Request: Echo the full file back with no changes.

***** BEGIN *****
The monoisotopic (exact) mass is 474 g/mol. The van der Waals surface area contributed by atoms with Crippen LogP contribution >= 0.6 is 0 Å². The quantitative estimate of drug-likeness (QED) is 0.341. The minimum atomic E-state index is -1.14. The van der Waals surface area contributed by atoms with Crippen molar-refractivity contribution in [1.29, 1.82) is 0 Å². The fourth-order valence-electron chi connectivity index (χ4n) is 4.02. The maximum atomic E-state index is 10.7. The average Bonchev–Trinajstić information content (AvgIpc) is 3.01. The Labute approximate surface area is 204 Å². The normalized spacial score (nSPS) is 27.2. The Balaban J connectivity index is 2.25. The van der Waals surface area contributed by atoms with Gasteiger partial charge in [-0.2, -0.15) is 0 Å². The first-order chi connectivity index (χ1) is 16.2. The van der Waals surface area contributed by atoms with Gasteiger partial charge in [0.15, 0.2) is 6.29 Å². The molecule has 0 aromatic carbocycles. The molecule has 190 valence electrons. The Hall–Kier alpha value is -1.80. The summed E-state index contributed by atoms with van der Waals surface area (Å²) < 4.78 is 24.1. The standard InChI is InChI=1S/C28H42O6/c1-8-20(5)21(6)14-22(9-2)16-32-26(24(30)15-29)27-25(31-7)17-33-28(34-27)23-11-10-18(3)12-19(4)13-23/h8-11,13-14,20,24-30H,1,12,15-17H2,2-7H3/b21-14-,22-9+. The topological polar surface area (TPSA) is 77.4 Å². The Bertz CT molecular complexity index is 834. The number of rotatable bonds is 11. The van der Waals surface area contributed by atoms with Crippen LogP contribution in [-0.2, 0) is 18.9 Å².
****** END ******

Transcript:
The monoisotopic (exact) mass is 474 g/mol. The van der Waals surface area contributed by atoms with Crippen LogP contribution >= 0.6 is 0 Å². The quantitative estimate of drug-likeness (QED) is 0.341. The minimum atomic E-state index is -1.14. The van der Waals surface area contributed by atoms with Crippen molar-refractivity contribution in [1.29, 1.82) is 0 Å². The fourth-order valence-electron chi connectivity index (χ4n) is 4.02. The maximum atomic E-state index is 10.7. The average Bonchev–Trinajstić information content (AvgIpc) is 3.01. The Labute approximate surface area is 204 Å². The normalized spacial score (nSPS) is 27.2. The Balaban J connectivity index is 2.25. The van der Waals surface area contributed by atoms with Gasteiger partial charge in [-0.2, -0.15) is 0 Å². The first-order chi connectivity index (χ1) is 16.2. The van der Waals surface area contributed by atoms with Gasteiger partial charge in [0.15, 0.2) is 6.29 Å². The molecule has 0 aromatic carbocycles. The molecule has 190 valence electrons. The Hall–Kier alpha value is -1.80. The summed E-state index contributed by atoms with van der Waals surface area (Å²) < 4.78 is 24.1. The standard InChI is InChI=1S/C28H42O6/c1-8-20(5)21(6)14-22(9-2)16-32-26(24(30)15-29)27-25(31-7)17-33-28(34-27)23-11-10-18(3)12-19(4)13-23/h8-11,13-14,20,24-30H,1,12,15-17H2,2-7H3/b21-14-,22-9+. The topological polar surface area (TPSA) is 77.4 Å². The Bertz CT molecular complexity index is 834. The number of rotatable bonds is 11. The van der Waals surface area contributed by atoms with Crippen LogP contribution in [-0.2, 0) is 18.9 Å².